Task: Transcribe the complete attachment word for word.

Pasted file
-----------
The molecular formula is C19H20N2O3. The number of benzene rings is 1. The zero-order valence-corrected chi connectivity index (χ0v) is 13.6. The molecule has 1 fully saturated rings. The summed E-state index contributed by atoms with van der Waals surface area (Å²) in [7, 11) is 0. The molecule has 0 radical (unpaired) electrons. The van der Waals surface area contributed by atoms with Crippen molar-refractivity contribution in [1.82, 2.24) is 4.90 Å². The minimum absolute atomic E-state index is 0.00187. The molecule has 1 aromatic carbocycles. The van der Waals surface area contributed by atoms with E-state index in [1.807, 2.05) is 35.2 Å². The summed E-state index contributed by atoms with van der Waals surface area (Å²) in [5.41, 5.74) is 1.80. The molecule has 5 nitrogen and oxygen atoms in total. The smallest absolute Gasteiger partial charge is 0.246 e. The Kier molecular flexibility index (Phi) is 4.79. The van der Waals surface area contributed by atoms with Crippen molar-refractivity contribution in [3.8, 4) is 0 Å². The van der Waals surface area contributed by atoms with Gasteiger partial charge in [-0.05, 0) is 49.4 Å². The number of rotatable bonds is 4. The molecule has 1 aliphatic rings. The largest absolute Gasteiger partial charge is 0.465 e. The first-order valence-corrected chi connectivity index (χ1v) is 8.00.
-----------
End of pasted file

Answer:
The molecular formula is C19H20N2O3. The number of benzene rings is 1. The zero-order valence-corrected chi connectivity index (χ0v) is 13.6. The molecule has 1 fully saturated rings. The summed E-state index contributed by atoms with van der Waals surface area (Å²) in [7, 11) is 0. The molecule has 0 radical (unpaired) electrons. The van der Waals surface area contributed by atoms with Crippen molar-refractivity contribution in [1.82, 2.24) is 4.90 Å². The minimum absolute atomic E-state index is 0.00187. The molecule has 1 aromatic carbocycles. The van der Waals surface area contributed by atoms with E-state index in [1.807, 2.05) is 35.2 Å². The summed E-state index contributed by atoms with van der Waals surface area (Å²) in [5.41, 5.74) is 1.80. The molecule has 5 nitrogen and oxygen atoms in total. The smallest absolute Gasteiger partial charge is 0.246 e. The Kier molecular flexibility index (Phi) is 4.79. The van der Waals surface area contributed by atoms with Crippen molar-refractivity contribution in [3.8, 4) is 0 Å². The van der Waals surface area contributed by atoms with Gasteiger partial charge in [-0.05, 0) is 49.4 Å². The number of rotatable bonds is 4. The molecule has 1 aliphatic rings. The largest absolute Gasteiger partial charge is 0.465 e. The first-order valence-corrected chi connectivity index (χ1v) is 8.00.